The Royal Maces were commissioned as Attack Squadron 27 (VA-27), originally designated the Chargers, on September 1, 1967 flying the Vought A-7A Corsair II. Early in 1968, the squadron reported to Carrier Air Wing 14 and departed for their first combat deployment aboard the USS Constellation (CVN-64) to Vietnam.
Transitioning to the newer A-7E in June 1970, they embarked on their third combat cruise a year later aboard the USS Enterprise (CVN-65). Squadron pilots amassed over 4,400 combat flight hours from the deck of the Big “E” without the loss of a single aircraft.
The Chargers commenced their fourth combat deployment in September 1972, and completed the year by winning the Admiral C. Wade McClusky Trophy, the Safety Award, and the Battle Efficiency Pennant, making a clean sweep of every award for excellence in the Light Attack Community.
In September 1974, VA-27 continued to fly missions over Vietnam. Five years later, the Chargers joined USS Coral Sea (CV-43) for two Western Pacific (WESTPAC) deployments before joining Carrier Air Wing 15 in 1984. Then aboard the USS Carl Vinson (CVN-70), they set off for a 7 ½ month WESTPAC cruise, including 107 days in the Indian Ocean.
In 1991, after 23 years in the A-7E, the Chargers transitioned to the F/A-18A Hornet and were officially designated the Chargers of Strike Fighter Squadron Two Seven (VFA-27). In November 1992 aboard USS Kitty Hawk (CV-63), VFA-27 helped enforce a no fly zone against Saddam Hussein’s Iraqi Air Force in Operation Southern Watch. On January 13, 1993, the squadron participated in coalition night strikes against Iraq, delivering 18,000 pounds of ordnance on various targets.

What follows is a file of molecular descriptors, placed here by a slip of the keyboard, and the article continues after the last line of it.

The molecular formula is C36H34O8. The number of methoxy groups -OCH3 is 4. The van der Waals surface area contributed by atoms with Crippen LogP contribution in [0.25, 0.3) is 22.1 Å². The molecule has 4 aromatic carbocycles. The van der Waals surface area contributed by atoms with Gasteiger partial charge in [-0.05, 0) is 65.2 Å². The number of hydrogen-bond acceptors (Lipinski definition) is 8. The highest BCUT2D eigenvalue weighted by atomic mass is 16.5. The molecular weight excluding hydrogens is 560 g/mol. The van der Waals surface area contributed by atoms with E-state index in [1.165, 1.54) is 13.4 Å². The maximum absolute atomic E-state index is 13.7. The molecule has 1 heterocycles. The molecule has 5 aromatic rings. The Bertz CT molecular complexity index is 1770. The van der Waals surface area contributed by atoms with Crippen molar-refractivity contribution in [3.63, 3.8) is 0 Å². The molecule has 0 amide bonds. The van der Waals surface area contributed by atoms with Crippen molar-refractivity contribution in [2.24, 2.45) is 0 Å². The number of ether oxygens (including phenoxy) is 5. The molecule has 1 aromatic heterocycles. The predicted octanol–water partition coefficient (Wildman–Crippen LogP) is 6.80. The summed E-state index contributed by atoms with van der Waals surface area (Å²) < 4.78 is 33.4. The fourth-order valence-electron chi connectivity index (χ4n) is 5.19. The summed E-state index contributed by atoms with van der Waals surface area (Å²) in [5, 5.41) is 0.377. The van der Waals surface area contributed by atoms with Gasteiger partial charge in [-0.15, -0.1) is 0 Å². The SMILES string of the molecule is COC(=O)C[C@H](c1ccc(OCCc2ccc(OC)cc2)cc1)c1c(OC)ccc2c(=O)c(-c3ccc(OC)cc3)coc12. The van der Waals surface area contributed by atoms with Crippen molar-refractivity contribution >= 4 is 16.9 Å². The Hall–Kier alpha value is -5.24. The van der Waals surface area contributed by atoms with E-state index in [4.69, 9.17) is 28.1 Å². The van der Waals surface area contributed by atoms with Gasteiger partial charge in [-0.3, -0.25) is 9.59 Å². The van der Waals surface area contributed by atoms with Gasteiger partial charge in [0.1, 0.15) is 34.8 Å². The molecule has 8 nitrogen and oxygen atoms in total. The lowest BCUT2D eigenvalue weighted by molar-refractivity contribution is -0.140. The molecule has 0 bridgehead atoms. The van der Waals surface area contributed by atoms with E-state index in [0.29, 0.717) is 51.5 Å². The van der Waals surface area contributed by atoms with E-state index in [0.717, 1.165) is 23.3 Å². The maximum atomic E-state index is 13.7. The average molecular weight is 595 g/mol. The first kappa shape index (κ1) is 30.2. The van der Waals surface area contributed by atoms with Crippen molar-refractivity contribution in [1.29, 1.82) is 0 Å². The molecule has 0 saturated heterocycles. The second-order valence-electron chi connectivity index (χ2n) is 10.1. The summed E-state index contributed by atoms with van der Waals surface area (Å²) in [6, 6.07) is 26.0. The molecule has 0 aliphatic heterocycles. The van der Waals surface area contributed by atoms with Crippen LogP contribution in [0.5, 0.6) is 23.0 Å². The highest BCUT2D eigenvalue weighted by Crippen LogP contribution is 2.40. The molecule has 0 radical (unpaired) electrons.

CVW-15 disbanded and the squadron transitioned to the F/A-18C Hornet in 1994. Two years later, VFA-27 relocated to Atsugi, Japan and was officially designated the Royal Maces. Originally embarked aboard USS Independence (CV-62), the Maces transferred with Carrier Air Wing Five to the USS Kitty Hawk in 1998.
After the September 11, 2001 terrorist attacks, the squadron participated in Operation Enduring Freedom flying missions against the Al Qaeda infrastructure and Taliban forces located in Afghanistan. In 2003, the Royal Maces continued the War on Terror by executing over 300 combat sorties in support of Operation Iraqi Freedom. Providing close air support to the rapidly advancing ground forces and deep strike sorties degrading Iraqi operations, the Maces expended over 200,000 pounds of ordnance on targets throughout the country.
VFA-27 transitioned to the F/A-18E Super Hornet in October 2004 and promptly continued their record of excellence with back to back Naval Air Forces Pacific Battle Efficiency Awards in 2005 and 2006. In 2008, the Royal Maces with Carrier Air Wing Five transferred to the USS George Washington (CVN-73), from which they engaged in joint and combined exercises with allies throughout the Indo-Asia-Pacific region.
In June 2012, the Royal Maces surpassed 110,000 mishap-free flight hours in the F/A-18, and in February 2013, exchanged their Lot 23 & 24 for Lot 34 & 35 F/A-18E aircraft with the improved APG-79 AESA radar. In 2014, the squadron was again selected by Commander, Naval Air Forces Pacific as the recipient of the 2014 Battle “E” award. After multiple WESTPAC deployments in 2014 and 2015, the Royal Maces and CVW-5 transferred from the USS George Washington (CVN-73) to the USS Ronald Reagan (CVN-76) in August 2015.
The Maces completed 2016 with a successful deployment in the Western Pacific region and started 2017 by conducting dissimilar air combat training with the USAF in Okinawa, Japan. Afterwards, the Maces joined the Australian Defence Force (ADF) in Townsville, Australia, providing close air support qualifying ADF Joint Terminal Attack Controllers during Exercise Black Dagger.
In 2018, the Royal Maces completed a transpacific detachment from Atsugi, Japan to Naval Air Station Fallon, NV where they successfully executed the Strike Fighter Advance Readiness Program. Furthermore in that year, VFA-27 participated in Exercises Malabar, Nuday Hunter, Valiant Shield, and Keen Sword, gaining proficiency and valuable training. On December 12th, 2018, CDR Brent Jaquith, from Proctor Vermont, took over command of VFA-27. Going forward, the Royal Maces will continue to patrol the Indo-Asia-Pacific region as part of America’s only permanently forward-deployed “9-1-1” carrier air wing.